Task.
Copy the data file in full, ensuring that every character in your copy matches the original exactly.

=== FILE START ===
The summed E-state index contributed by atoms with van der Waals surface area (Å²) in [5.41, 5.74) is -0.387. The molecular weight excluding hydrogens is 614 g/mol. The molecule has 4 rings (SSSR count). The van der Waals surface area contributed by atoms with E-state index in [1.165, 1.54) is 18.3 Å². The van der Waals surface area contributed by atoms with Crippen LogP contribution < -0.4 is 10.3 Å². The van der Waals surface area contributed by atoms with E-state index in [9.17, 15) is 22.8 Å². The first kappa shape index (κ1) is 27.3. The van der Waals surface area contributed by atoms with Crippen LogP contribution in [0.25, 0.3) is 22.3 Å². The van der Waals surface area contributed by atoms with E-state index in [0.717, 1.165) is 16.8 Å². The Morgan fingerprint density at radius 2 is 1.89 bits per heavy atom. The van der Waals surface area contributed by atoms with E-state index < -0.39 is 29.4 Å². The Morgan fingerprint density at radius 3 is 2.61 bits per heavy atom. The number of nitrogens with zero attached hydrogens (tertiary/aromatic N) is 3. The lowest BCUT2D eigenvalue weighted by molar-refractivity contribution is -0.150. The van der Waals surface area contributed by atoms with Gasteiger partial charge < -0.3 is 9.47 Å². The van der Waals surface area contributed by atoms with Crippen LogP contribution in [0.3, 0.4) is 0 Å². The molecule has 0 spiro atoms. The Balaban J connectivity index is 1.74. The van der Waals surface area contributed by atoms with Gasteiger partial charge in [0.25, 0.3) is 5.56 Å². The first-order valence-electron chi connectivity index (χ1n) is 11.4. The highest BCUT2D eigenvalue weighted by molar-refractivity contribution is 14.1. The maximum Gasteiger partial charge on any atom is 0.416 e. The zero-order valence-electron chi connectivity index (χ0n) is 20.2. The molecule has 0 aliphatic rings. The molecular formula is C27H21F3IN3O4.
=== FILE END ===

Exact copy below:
The summed E-state index contributed by atoms with van der Waals surface area (Å²) in [5.41, 5.74) is -0.387. The molecular weight excluding hydrogens is 614 g/mol. The molecule has 4 rings (SSSR count). The van der Waals surface area contributed by atoms with E-state index in [1.165, 1.54) is 18.3 Å². The van der Waals surface area contributed by atoms with Crippen LogP contribution < -0.4 is 10.3 Å². The van der Waals surface area contributed by atoms with E-state index in [9.17, 15) is 22.8 Å². The first kappa shape index (κ1) is 27.3. The van der Waals surface area contributed by atoms with Crippen LogP contribution in [0.25, 0.3) is 22.3 Å². The van der Waals surface area contributed by atoms with E-state index in [0.717, 1.165) is 16.8 Å². The Morgan fingerprint density at radius 2 is 1.89 bits per heavy atom. The van der Waals surface area contributed by atoms with E-state index < -0.39 is 29.4 Å². The Morgan fingerprint density at radius 3 is 2.61 bits per heavy atom. The number of nitrogens with zero attached hydrogens (tertiary/aromatic N) is 3. The lowest BCUT2D eigenvalue weighted by molar-refractivity contribution is -0.150. The van der Waals surface area contributed by atoms with Gasteiger partial charge < -0.3 is 9.47 Å². The van der Waals surface area contributed by atoms with Crippen LogP contribution in [0.3, 0.4) is 0 Å². The molecule has 0 spiro atoms. The Balaban J connectivity index is 1.74. The van der Waals surface area contributed by atoms with Gasteiger partial charge in [0.25, 0.3) is 5.56 Å². The first-order valence-electron chi connectivity index (χ1n) is 11.4. The highest BCUT2D eigenvalue weighted by molar-refractivity contribution is 14.1. The maximum Gasteiger partial charge on any atom is 0.416 e. The zero-order valence-electron chi connectivity index (χ0n) is 20.2. The molecule has 0 aliphatic rings. The molecular formula is C27H21F3IN3O4.